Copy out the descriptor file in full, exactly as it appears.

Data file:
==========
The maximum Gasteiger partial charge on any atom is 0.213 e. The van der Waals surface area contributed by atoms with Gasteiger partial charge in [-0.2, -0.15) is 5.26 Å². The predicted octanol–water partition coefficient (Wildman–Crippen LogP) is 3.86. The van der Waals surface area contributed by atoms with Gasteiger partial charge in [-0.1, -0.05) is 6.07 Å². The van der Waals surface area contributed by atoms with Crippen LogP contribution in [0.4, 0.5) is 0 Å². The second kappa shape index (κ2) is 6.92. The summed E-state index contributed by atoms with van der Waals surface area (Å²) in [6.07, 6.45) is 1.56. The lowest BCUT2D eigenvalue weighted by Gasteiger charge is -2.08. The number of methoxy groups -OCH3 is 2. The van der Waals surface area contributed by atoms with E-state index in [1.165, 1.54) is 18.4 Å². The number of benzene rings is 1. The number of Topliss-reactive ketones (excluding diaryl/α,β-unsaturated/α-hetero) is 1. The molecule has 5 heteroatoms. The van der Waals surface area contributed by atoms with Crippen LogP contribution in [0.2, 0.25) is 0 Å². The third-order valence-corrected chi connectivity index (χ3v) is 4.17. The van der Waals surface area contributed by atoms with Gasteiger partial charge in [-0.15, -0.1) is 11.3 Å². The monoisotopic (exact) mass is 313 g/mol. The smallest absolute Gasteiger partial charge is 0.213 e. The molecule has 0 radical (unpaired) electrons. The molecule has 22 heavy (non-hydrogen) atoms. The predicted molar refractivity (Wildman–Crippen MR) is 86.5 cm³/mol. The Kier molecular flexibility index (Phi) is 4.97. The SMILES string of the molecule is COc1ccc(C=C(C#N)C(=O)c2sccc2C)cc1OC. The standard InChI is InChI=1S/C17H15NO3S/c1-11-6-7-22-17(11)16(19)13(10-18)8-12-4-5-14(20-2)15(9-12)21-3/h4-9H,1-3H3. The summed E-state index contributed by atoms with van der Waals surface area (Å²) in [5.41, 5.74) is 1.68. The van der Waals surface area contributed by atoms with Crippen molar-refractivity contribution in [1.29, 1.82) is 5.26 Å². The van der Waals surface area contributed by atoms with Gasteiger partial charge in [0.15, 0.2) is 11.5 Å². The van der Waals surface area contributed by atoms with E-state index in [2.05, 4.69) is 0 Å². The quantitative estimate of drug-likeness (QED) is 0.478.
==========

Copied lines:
The maximum Gasteiger partial charge on any atom is 0.213 e. The van der Waals surface area contributed by atoms with Gasteiger partial charge in [-0.2, -0.15) is 5.26 Å². The predicted octanol–water partition coefficient (Wildman–Crippen LogP) is 3.86. The van der Waals surface area contributed by atoms with Gasteiger partial charge in [-0.1, -0.05) is 6.07 Å². The van der Waals surface area contributed by atoms with Crippen LogP contribution in [0.4, 0.5) is 0 Å². The second kappa shape index (κ2) is 6.92. The summed E-state index contributed by atoms with van der Waals surface area (Å²) in [6.07, 6.45) is 1.56. The lowest BCUT2D eigenvalue weighted by Gasteiger charge is -2.08. The number of methoxy groups -OCH3 is 2. The van der Waals surface area contributed by atoms with E-state index in [1.165, 1.54) is 18.4 Å². The number of benzene rings is 1. The number of Topliss-reactive ketones (excluding diaryl/α,β-unsaturated/α-hetero) is 1. The molecule has 5 heteroatoms. The van der Waals surface area contributed by atoms with Crippen LogP contribution in [0.2, 0.25) is 0 Å². The third-order valence-corrected chi connectivity index (χ3v) is 4.17. The van der Waals surface area contributed by atoms with Gasteiger partial charge in [-0.15, -0.1) is 11.3 Å². The monoisotopic (exact) mass is 313 g/mol. The smallest absolute Gasteiger partial charge is 0.213 e. The molecule has 0 radical (unpaired) electrons. The molecule has 22 heavy (non-hydrogen) atoms. The predicted molar refractivity (Wildman–Crippen MR) is 86.5 cm³/mol. The Kier molecular flexibility index (Phi) is 4.97. The SMILES string of the molecule is COc1ccc(C=C(C#N)C(=O)c2sccc2C)cc1OC. The standard InChI is InChI=1S/C17H15NO3S/c1-11-6-7-22-17(11)16(19)13(10-18)8-12-4-5-14(20-2)15(9-12)21-3/h4-9H,1-3H3. The summed E-state index contributed by atoms with van der Waals surface area (Å²) in [5.41, 5.74) is 1.68. The van der Waals surface area contributed by atoms with Crippen molar-refractivity contribution in [1.29, 1.82) is 5.26 Å². The van der Waals surface area contributed by atoms with Gasteiger partial charge in [0.15, 0.2) is 11.5 Å². The van der Waals surface area contributed by atoms with E-state index in [2.05, 4.69) is 0 Å². The quantitative estimate of drug-likeness (QED) is 0.478.